2. How bad does the person want the change? In the example above, if the reporter has no interest in coming out of his shell, it probably won’t occur. Put all your efforts to helping support a person who wants to change.
  3. Take baby steps. Create a plan with a progression on action steps. Recognize and celebrate the small things and the big changes will follow.
  4. Try something different. As I wrote about last time, I took Grace to our vet who confirmed the back issue and adjusted her spine. However, in the days that followed, there was absolutely no change in her movements. I decided to call a new chiropractor, someone I did not know but came highly recommended. I could have stayed with the first vet — a perfectly capable professional — and tried to force a change to happen. And I almost did just that, out of respect to someone who has helped us in the past. But by exploring a new alternative to the same problem, the results were dramatically different. The two chiropractors have equivalent skills, knowledge, and good intentions. It just boiled down to Grace being more receptive to the technique of one versus the other (one used a tool that made a slight popping noise, enough to make Grace very nervous, given her fear of those types of noises). It was an excellent example of how we need to find the methods that work for a particular individual. One way does not work for everyone!

Grace continues to be a teacher for me. And your employees can teach you, too. Be open to their experiences and work with them to help them grow and develop.

They can climb their way to where they want to go. If you’d like to have some additional support, let me know. And if you know of any dog yoga poses for the lumbar spine, please comment!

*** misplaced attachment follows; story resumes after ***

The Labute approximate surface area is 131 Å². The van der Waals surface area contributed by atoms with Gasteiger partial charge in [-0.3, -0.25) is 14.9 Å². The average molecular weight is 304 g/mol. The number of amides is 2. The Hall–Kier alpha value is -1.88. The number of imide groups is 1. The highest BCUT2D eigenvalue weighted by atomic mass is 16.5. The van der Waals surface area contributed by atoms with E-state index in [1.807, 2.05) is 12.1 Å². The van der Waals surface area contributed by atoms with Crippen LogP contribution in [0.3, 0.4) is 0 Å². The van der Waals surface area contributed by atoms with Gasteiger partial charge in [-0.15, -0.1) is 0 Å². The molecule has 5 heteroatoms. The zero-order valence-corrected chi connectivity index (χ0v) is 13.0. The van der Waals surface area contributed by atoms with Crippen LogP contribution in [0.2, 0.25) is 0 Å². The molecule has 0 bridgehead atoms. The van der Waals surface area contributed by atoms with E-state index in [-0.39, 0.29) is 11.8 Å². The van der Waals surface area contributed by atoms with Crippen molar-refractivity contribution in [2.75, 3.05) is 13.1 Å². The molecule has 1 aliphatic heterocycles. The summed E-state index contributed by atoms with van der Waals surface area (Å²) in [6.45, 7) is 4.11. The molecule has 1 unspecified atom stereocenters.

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4 comments

  1. Hi Robin! I’m so glad you’ve found a good, albeit temporary, solution for Grace. I hope she continues to improve and you find some way to build on the progress so far. So much of her story is relevant to the workplace – but the one piece that really stuck with me was the frequent cowering and tensing that compounds her problem. It’s so difficult to help another person (or canine!) to reach their potential when fear is part of the equation. Sometimes it is self-inflicted fear that comes with life-long patterns, and other times it’s environmental, as in the fear inherent in a low-trust workplace. The four tips you’ve provided focus on the things that are really important to think about – and I’ve found #2 to be the most important in these situations. Best wishes to Grace on her road to recovery!

  2. Robin says:

    Oh my gosh, Laurie, what a cool observation. I hadn’t even thought of that, but how incredibly true. Fear will definitely negatively impact any forward motion. Thank you so much for pointing that out. And yes, that second item about the individual’s motivation is key, isn’t it? So often, I hear a hiring manager say something like, “But I know they can do it ….” and my response is, “But does that person WANT to do it?”

    I always enjoy and appreciate your perspective. Thank you.

  3. Adam Sutton says:

    Such a wonderful piece, thanks! So simple, clear, and easy to apply to challenges at work. I immediately resonated with the sometime slow-going nature of positive behavioral change, and how important it is to address fears in order to make space to open the heart.

    Many blessings!

    Adam

    • Robin says:

      Beautifully said, Adam, that we need to address fears first in order to overcome them. Thank you for your contributing your thoughts!